Additionally, I decided to add the photos together into a time-lapse video, showing the change in star position across the 35 minute time-span, as seen in this YouTube video:
After waiting in the cold for an hour with Regina while the camera captured the photos, we set our alarm for 4 AM and crashed in the tent. 4 AM came sooner than I liked, but I felt much more rested than I did on my last adventure up Princeton.
We packed up our tent and sleeping amenities, ate some quick trail food, and departed. Since none of us were really sure about the conditions of the mountain due to a real dearth of trip reports online for San Luis recently, Regina and I opted to pack our crampons, and we all had ice axes. Regina and Sarah were looking quite excited to begin the hike at 5 AM, despite Regina stating she felt sick.
Naturally, I had to look as excited as possible, despite the fact that I am not a morning person!
The trail heading up the Stewart Creek valley was gentle and steady. One thing that was remarkable was the beaver ponds, which were quite ubiquitous. We were even lucky enough to be greeted in the early morning by a couple of beavers, whom used their tails to loudly splash water, as if to say, "this is our house!" As we continued up the trail, we shortly glimpsed a very young moose that was grazing near one of the beaver ponds. Before we could capture any photos of it, it ran into the woods. Oh well!
Before long, the sun began to rise and the inner nerd photographer in me began to get excited. The Golden Hour is easily one of the best times to take photos, and I quickly searched for some beaver ponds or other water features to balance out my compositions.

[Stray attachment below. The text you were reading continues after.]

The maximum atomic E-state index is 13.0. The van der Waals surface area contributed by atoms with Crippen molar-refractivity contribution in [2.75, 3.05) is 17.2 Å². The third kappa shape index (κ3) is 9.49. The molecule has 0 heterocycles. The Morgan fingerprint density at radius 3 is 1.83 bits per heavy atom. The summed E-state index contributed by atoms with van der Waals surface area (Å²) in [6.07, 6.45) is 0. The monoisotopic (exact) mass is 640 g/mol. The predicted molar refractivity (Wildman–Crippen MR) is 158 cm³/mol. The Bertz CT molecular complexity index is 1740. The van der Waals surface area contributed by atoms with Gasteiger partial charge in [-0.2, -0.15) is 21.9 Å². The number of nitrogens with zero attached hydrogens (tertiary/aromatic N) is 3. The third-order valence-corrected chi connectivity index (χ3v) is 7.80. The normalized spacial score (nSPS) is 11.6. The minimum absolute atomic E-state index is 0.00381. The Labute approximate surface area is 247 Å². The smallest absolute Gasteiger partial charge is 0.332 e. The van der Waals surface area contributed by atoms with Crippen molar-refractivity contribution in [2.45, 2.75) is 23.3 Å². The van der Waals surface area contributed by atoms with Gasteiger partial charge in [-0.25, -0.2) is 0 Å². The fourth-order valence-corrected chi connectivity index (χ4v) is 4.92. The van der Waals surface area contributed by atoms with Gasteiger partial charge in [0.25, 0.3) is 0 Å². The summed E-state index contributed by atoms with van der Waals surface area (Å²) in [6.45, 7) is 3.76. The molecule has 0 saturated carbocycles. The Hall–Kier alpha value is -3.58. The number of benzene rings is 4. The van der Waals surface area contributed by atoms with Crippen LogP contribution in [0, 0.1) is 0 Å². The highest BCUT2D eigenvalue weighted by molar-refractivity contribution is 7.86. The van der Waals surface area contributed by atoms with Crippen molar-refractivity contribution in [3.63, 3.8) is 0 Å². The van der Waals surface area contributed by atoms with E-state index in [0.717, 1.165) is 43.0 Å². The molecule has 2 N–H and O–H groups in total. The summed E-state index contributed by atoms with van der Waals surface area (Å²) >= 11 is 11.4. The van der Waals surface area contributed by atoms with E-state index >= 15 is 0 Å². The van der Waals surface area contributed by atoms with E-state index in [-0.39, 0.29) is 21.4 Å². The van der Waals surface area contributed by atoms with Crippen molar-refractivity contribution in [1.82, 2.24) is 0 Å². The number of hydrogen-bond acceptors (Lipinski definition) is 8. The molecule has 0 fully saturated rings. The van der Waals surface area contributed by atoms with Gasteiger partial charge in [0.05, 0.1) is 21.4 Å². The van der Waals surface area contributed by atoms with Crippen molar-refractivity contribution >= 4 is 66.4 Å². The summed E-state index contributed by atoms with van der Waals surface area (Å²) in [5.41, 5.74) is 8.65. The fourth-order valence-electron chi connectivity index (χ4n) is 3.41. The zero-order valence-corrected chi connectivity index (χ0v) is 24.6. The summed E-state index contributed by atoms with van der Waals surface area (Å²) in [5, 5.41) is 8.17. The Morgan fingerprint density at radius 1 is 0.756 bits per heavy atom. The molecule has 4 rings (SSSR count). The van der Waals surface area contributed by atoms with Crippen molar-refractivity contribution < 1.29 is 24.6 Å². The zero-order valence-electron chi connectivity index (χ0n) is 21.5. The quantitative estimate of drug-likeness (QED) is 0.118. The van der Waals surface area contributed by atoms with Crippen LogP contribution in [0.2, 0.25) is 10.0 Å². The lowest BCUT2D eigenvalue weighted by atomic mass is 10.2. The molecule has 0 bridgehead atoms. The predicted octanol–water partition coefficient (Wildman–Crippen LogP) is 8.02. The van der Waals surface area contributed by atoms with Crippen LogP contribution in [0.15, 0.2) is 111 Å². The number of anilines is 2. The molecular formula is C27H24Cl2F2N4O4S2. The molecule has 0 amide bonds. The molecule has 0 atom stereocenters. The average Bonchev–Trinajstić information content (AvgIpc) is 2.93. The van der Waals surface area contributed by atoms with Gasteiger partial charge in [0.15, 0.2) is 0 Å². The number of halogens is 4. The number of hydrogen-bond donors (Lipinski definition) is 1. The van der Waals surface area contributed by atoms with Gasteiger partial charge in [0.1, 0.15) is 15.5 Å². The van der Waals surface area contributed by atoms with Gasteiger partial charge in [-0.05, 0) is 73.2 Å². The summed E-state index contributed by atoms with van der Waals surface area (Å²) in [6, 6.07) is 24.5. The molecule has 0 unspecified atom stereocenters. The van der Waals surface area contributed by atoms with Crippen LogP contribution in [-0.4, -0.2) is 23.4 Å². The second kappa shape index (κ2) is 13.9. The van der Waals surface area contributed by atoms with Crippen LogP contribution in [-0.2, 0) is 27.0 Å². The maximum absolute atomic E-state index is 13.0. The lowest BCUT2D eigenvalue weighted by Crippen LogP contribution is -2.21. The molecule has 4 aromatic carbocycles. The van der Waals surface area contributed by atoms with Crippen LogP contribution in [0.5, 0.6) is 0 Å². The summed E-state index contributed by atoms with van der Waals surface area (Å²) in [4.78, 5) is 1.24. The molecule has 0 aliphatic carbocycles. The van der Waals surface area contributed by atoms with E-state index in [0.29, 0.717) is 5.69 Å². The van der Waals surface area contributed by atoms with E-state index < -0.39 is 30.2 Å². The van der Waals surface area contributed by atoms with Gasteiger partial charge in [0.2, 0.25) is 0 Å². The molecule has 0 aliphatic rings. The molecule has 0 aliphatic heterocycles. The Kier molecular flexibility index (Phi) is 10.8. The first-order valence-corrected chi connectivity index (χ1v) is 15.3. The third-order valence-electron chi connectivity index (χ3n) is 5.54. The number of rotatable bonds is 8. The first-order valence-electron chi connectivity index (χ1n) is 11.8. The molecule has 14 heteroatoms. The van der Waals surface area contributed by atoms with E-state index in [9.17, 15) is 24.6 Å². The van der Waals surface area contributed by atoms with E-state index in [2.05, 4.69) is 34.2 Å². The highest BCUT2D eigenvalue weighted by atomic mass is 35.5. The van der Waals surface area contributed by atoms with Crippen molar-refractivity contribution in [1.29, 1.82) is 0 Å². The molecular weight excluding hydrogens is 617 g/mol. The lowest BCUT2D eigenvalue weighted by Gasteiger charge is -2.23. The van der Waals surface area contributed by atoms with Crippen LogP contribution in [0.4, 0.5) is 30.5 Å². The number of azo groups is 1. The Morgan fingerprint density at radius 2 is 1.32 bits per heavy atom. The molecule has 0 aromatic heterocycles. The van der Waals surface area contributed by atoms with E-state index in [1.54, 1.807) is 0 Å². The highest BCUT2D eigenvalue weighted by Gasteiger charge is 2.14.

We stopped near a small pond and a crook in the stream and I set-up my camera.
If you are not familiar with The Golden Hour, it is well defined by Wikipedia: "In photography, the golden hour is the first and last hour of sunlight during the day, when a specific photographic effect is achieved due to the quality of the light." Today was no exception. Due to the fires on the Colorado-New Mexico border and in Arizona, the sky and the clouds had a brownish-red hue to them, making for some interesting light effects.
I think I may have frustrated Regina and Sarah with the amount of time I spent shooting photos at this point, but I think the time was well worth it, personally. I have been trying to focus a little more on composition in my photographs lately, including thinking about the rule of thirds and incorporating lines into the photo in order to draw the viewer into the photo. I've also been using Lightroom to do most of my editing. Let me know what you think about my efforts!
While I was playing in the woods with my camera, Regina decided it would be fun to take a picture of me, taking pictures.
Something about me being rich and famous someday (yeah right)! Additionally, Regina and Sarah teamed-up and came up with the brilliant plan of putting Regina's crampons in my pack as punishment for the long wait I had caused (and more importantly, because Regina did not feel well).
On we continued up the trail, with Sarah playing videographer to our adventures.
Sarah and Regina made for great companions, it was amazing how well we all got along and how closely aligned our political, religious and philosophical views were.
We rested for a little bit to eat and drink, and Sarah shared some amazing little snacks her friend made. Apparently, her friend is beta-testing these snacks to be sold to cyclists, hikers, climbers, triathalets, etc. I must say, they were delicious! They were little balls of goodness!
We spent a little time at a huge set of beaver ponds, admiring the clear water and great morning air.
Before we knew it, we were at treeline after a few simple creek crossings.
Once we hit treeline, the trail ran right into a huge snowfield that presumably went over where Stewart Creek is supposed to be.
From here, the goal was to gain the saddle between Organ Mountain and San Luis. The trail was hit or miss through the snow, but never felt difficult. The snow was not a problem at all, and I think Regina was a little bummed that she didn't get to use her crampons.